Reading is the the quintessential habit for self-improvement. It’s an activity conducted alone and with total freedom in the choice of materials and knowledge to absorb. If you’re not reading frequently, you should start doing so – the merits are boundless.
Whether you’re an avid reader or just beginning to pick up the routine, there’s bound to be times where the right articles arrive at the wrong time – for example, when your mum calls you for dinner just as you click on that motivational article on Facebook. Or when there’s plenty of time but no articles to read – think of the last time you lost 3G connection on the train.
Instead of opening your mobile game to play, try Pocket.
What is it?
Keep articles in your Pocket (literally, ha ha) and read them later.
How is this different from bookmarks?
The most important features the Pocket excels in, for me, are:
Pocket strips out the unnecessary junk in an article, providing you with a distraction-free mode to read. This allows you to focus on the article itself. This mode doesn’t work 100% (it rarely removes parts of the article), but you can always switch to the full web view, and there’s an option to report the error. Neat.
When an article is synced to your devices with Pocket, it’ll be available offline on the device. This has proved immensely useful when I’m on flights.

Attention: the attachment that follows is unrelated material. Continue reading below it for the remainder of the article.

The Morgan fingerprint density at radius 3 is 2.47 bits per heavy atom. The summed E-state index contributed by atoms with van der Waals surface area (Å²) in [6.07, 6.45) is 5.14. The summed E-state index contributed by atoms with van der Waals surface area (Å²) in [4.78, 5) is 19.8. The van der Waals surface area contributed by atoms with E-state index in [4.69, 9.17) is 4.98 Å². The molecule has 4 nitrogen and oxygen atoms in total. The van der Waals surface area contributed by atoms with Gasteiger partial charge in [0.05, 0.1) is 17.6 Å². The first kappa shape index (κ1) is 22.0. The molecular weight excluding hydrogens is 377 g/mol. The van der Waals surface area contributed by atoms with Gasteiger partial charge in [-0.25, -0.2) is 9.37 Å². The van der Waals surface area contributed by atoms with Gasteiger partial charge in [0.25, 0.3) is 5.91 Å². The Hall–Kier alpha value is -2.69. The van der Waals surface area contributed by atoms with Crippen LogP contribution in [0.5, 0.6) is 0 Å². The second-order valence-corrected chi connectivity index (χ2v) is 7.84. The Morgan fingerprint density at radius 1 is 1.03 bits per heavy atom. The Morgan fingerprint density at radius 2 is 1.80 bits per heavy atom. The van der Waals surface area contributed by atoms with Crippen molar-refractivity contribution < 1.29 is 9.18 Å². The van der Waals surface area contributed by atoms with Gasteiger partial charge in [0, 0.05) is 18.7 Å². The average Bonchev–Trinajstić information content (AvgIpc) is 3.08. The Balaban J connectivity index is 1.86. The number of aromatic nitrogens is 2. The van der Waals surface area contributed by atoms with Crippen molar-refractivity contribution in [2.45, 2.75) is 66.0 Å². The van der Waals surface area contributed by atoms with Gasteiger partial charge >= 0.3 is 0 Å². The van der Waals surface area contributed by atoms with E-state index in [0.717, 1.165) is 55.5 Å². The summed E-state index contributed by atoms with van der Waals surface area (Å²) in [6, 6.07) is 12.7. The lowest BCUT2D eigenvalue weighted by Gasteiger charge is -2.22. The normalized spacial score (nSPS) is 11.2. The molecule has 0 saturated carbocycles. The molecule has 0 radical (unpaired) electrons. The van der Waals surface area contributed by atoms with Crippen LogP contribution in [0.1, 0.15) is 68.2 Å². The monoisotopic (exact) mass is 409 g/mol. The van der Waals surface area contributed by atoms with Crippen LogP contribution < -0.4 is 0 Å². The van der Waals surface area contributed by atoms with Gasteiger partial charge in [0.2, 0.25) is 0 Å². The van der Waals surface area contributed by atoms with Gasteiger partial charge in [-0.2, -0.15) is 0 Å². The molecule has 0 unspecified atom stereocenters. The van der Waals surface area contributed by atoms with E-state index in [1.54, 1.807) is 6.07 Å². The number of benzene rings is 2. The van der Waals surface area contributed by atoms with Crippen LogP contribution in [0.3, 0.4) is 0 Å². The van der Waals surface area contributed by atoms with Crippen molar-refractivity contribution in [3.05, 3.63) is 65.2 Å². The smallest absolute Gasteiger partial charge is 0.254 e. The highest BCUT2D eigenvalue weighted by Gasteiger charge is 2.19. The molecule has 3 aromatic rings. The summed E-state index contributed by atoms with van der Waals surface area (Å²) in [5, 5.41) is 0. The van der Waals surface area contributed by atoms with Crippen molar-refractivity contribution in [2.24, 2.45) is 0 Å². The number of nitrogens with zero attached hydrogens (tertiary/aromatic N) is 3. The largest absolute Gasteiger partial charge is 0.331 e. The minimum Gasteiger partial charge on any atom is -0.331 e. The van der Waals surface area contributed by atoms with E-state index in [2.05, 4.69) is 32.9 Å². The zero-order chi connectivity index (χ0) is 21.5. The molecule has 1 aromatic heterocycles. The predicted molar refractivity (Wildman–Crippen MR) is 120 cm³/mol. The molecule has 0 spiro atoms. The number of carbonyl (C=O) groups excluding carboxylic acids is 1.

I really like my data organized, but doesn’t like to spend too much effort arranging everything in order. Pocket’s tagging system is perfect for me to do some light ordering.
Pocket recommends articles in a weekly email digest, so I never run out of things to read.
But wait! There’s Instapaper!
Lifehacker has done a great comparison of the two popular platforms. Personally, I prefer Pocket for its better image support in reading mode, tags, and for just looking more colorful in general. Instapaper’s greatest strength in my opinion is its note-taking and highlighting features in articles, but I like to re-read articles in their entirety, so it’s not that big an issue to me.
To a certain extent, Evernote is also a suitable replacement – but I feel Pocket and Evernote serve different needs and I haven’t used Evernote before. Heck, someone even recommends using both for maximal organization.
Ultimately, if you don’t read often, it’s not the app you use, but the cultivation of the habit that counts. And if you read regularly but haven’t found a solution to keep track of articles for later use, I hope this helps!
P/S: Lifehacker is one of the websites I strongly recommend to subscribe to.
Featured photo credit: Pocket